But let’s see what may happen in the nearest future.
Limited supply of office space was the main reason for almost 90% office surface being rented and the highest price per square metre except for Warsaw. If all office complexes under construction are finished on time, then there will be new balance between supply and demand, probably with lower prices per square metre. What does it mean for the companies locating its headquarters in Krakow? They will have a choice because there will be more possibilities. There won’t be a need to rent the first area available but an option to focus on better location, lower price or more prestigious building.
On the other hand, the economic crisis should have a definite impact on demand for the office space. If this impact is really heavy, then the owners of the office properties will be forced to reduce the rental rates. In many Polish cities the first quarter of 2009 meant a breakdown of the office space market. For example Warsaw as a capital suffered a lot. In Krakow 2009 was quite special because despite the global credit crunch, over 102,000 sq m of modern office space was completed. It seems that in 2012 with an average monthly rental rates per square meter in prime location ranged from 15 to 17 EUR prices in Krakow will remain relatively stable. The difference in office rental rates between Class A and Class B is around 25%. The rental fees for Class B office space start from 10 EUR up to 14 EUR per square meter per month.We have noted one spectacular purchase transaction last year: Green Office was bought by the Azora Europe fund for the price of 24,000,000 EUR. It was the only purchase on Polish office space market which took place outside Warsaw.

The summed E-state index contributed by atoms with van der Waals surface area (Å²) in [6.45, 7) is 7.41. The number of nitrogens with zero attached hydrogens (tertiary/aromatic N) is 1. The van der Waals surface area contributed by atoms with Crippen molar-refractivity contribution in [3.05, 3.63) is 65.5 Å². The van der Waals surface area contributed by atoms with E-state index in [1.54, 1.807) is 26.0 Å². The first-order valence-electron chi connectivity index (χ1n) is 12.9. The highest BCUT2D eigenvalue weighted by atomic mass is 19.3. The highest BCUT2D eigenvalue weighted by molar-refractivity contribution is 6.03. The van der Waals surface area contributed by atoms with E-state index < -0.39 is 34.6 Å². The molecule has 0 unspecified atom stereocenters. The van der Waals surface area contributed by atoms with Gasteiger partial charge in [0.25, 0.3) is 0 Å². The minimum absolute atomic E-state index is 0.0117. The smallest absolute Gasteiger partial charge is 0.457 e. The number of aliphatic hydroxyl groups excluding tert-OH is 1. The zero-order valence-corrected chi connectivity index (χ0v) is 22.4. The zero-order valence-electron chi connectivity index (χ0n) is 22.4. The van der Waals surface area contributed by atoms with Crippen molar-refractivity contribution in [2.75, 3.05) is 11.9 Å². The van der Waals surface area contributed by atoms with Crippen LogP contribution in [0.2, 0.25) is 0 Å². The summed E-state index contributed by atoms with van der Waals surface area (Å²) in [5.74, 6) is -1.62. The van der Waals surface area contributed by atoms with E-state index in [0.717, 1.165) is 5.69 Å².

There are some optimistic predictions for the second quarter and that is why it is still possible that the office space market of Krakow will develop. It is believed that another international companies, such as Heineken or Cisco which just entered the market, will set up new offices in our city. Krakow, named as a BPO operations capital of Europe, will surely attract new companies to run their business in the capital of Malopolska. Maybe it is hard to imagine such bright future at the times of recession but actually which city in Poland has better back-up than Krakow?